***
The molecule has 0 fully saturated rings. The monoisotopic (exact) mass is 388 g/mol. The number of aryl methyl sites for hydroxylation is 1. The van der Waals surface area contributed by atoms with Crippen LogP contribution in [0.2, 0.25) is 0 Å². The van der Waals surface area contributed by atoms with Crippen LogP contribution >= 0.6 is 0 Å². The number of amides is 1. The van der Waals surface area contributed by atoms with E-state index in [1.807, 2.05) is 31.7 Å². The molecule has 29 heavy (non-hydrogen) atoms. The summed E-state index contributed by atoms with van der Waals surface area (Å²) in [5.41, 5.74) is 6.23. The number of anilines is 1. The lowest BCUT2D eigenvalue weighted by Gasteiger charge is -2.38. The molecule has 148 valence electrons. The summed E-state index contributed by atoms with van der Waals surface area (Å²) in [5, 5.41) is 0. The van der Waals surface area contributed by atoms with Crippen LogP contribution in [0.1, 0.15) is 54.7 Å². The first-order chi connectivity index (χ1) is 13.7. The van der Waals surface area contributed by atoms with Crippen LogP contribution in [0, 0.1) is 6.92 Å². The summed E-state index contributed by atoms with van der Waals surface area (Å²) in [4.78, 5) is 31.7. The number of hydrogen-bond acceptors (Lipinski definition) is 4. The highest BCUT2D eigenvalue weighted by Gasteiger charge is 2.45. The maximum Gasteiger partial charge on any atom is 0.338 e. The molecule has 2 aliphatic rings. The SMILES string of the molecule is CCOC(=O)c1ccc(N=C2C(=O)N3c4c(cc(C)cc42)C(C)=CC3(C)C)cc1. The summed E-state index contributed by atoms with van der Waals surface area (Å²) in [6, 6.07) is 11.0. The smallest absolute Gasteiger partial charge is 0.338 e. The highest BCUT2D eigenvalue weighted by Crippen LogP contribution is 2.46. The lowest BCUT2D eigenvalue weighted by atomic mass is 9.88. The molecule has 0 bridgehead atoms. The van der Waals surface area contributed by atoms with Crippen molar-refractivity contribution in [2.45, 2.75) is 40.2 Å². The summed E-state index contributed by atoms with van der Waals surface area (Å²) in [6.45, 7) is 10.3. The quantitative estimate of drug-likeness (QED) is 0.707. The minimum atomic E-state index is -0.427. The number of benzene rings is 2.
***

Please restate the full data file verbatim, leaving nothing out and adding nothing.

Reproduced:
The molecule has 0 fully saturated rings. The monoisotopic (exact) mass is 388 g/mol. The number of aryl methyl sites for hydroxylation is 1. The van der Waals surface area contributed by atoms with Crippen LogP contribution in [0.2, 0.25) is 0 Å². The van der Waals surface area contributed by atoms with Crippen LogP contribution >= 0.6 is 0 Å². The number of amides is 1. The van der Waals surface area contributed by atoms with E-state index in [1.807, 2.05) is 31.7 Å². The molecule has 29 heavy (non-hydrogen) atoms. The summed E-state index contributed by atoms with van der Waals surface area (Å²) in [5.41, 5.74) is 6.23. The number of anilines is 1. The lowest BCUT2D eigenvalue weighted by Gasteiger charge is -2.38. The molecule has 148 valence electrons. The summed E-state index contributed by atoms with van der Waals surface area (Å²) in [5, 5.41) is 0. The van der Waals surface area contributed by atoms with Crippen LogP contribution in [0.1, 0.15) is 54.7 Å². The first-order chi connectivity index (χ1) is 13.7. The van der Waals surface area contributed by atoms with Crippen LogP contribution in [0, 0.1) is 6.92 Å². The summed E-state index contributed by atoms with van der Waals surface area (Å²) in [4.78, 5) is 31.7. The number of hydrogen-bond acceptors (Lipinski definition) is 4. The highest BCUT2D eigenvalue weighted by Gasteiger charge is 2.45. The maximum Gasteiger partial charge on any atom is 0.338 e. The molecule has 2 aliphatic rings. The SMILES string of the molecule is CCOC(=O)c1ccc(N=C2C(=O)N3c4c(cc(C)cc42)C(C)=CC3(C)C)cc1. The summed E-state index contributed by atoms with van der Waals surface area (Å²) in [6, 6.07) is 11.0. The smallest absolute Gasteiger partial charge is 0.338 e. The highest BCUT2D eigenvalue weighted by Crippen LogP contribution is 2.46. The lowest BCUT2D eigenvalue weighted by atomic mass is 9.88. The molecule has 0 bridgehead atoms. The van der Waals surface area contributed by atoms with Crippen molar-refractivity contribution in [2.45, 2.75) is 40.2 Å². The summed E-state index contributed by atoms with van der Waals surface area (Å²) in [6.45, 7) is 10.3. The quantitative estimate of drug-likeness (QED) is 0.707. The minimum atomic E-state index is -0.427. The number of benzene rings is 2.